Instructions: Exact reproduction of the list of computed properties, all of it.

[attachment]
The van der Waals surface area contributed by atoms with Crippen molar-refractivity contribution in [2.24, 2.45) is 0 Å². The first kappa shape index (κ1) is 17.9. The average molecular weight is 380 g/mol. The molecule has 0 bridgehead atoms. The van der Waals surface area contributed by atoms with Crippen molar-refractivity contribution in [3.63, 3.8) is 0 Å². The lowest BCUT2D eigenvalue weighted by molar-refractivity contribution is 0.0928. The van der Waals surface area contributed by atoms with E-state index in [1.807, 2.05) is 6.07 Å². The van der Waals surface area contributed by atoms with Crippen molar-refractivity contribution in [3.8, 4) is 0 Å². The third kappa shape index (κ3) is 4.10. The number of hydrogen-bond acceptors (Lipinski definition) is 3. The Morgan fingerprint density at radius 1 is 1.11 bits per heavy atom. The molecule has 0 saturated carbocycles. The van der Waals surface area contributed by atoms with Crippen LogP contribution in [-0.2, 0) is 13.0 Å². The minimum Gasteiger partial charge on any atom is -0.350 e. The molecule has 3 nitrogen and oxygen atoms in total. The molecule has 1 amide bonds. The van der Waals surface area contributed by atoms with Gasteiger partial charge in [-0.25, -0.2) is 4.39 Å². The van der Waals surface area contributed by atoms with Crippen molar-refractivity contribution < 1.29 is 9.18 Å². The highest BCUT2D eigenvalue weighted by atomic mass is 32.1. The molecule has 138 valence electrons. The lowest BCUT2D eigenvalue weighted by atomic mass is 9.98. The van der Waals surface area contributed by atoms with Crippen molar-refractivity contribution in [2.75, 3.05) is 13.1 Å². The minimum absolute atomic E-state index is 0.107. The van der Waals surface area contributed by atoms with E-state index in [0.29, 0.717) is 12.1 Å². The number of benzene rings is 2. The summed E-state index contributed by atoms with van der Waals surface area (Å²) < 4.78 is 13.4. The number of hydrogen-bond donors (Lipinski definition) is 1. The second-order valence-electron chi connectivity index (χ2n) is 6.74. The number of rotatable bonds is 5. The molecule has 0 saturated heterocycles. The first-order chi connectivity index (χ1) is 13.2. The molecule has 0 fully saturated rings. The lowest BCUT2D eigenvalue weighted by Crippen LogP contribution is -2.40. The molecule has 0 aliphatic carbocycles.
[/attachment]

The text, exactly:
The van der Waals surface area contributed by atoms with Crippen molar-refractivity contribution in [2.24, 2.45) is 0 Å². The first kappa shape index (κ1) is 17.9. The average molecular weight is 380 g/mol. The molecule has 0 bridgehead atoms. The van der Waals surface area contributed by atoms with Crippen molar-refractivity contribution in [3.63, 3.8) is 0 Å². The lowest BCUT2D eigenvalue weighted by molar-refractivity contribution is 0.0928. The van der Waals surface area contributed by atoms with E-state index in [1.807, 2.05) is 6.07 Å². The van der Waals surface area contributed by atoms with Crippen molar-refractivity contribution in [3.8, 4) is 0 Å². The third kappa shape index (κ3) is 4.10. The number of hydrogen-bond acceptors (Lipinski definition) is 3. The Morgan fingerprint density at radius 1 is 1.11 bits per heavy atom. The molecule has 0 saturated carbocycles. The van der Waals surface area contributed by atoms with Crippen LogP contribution in [-0.2, 0) is 13.0 Å². The minimum Gasteiger partial charge on any atom is -0.350 e. The molecule has 3 nitrogen and oxygen atoms in total. The molecule has 1 amide bonds. The van der Waals surface area contributed by atoms with Gasteiger partial charge in [-0.25, -0.2) is 4.39 Å². The van der Waals surface area contributed by atoms with Crippen molar-refractivity contribution < 1.29 is 9.18 Å². The highest BCUT2D eigenvalue weighted by atomic mass is 32.1. The molecule has 138 valence electrons. The lowest BCUT2D eigenvalue weighted by atomic mass is 9.98. The van der Waals surface area contributed by atoms with Crippen molar-refractivity contribution in [2.75, 3.05) is 13.1 Å². The minimum absolute atomic E-state index is 0.107. The van der Waals surface area contributed by atoms with E-state index in [0.29, 0.717) is 12.1 Å². The number of benzene rings is 2. The summed E-state index contributed by atoms with van der Waals surface area (Å²) < 4.78 is 13.4. The number of hydrogen-bond donors (Lipinski definition) is 1. The second-order valence-electron chi connectivity index (χ2n) is 6.74. The number of rotatable bonds is 5. The molecule has 0 saturated heterocycles. The first-order chi connectivity index (χ1) is 13.2. The molecule has 0 fully saturated rings. The lowest BCUT2D eigenvalue weighted by Crippen LogP contribution is -2.40. The molecule has 0 aliphatic carbocycles.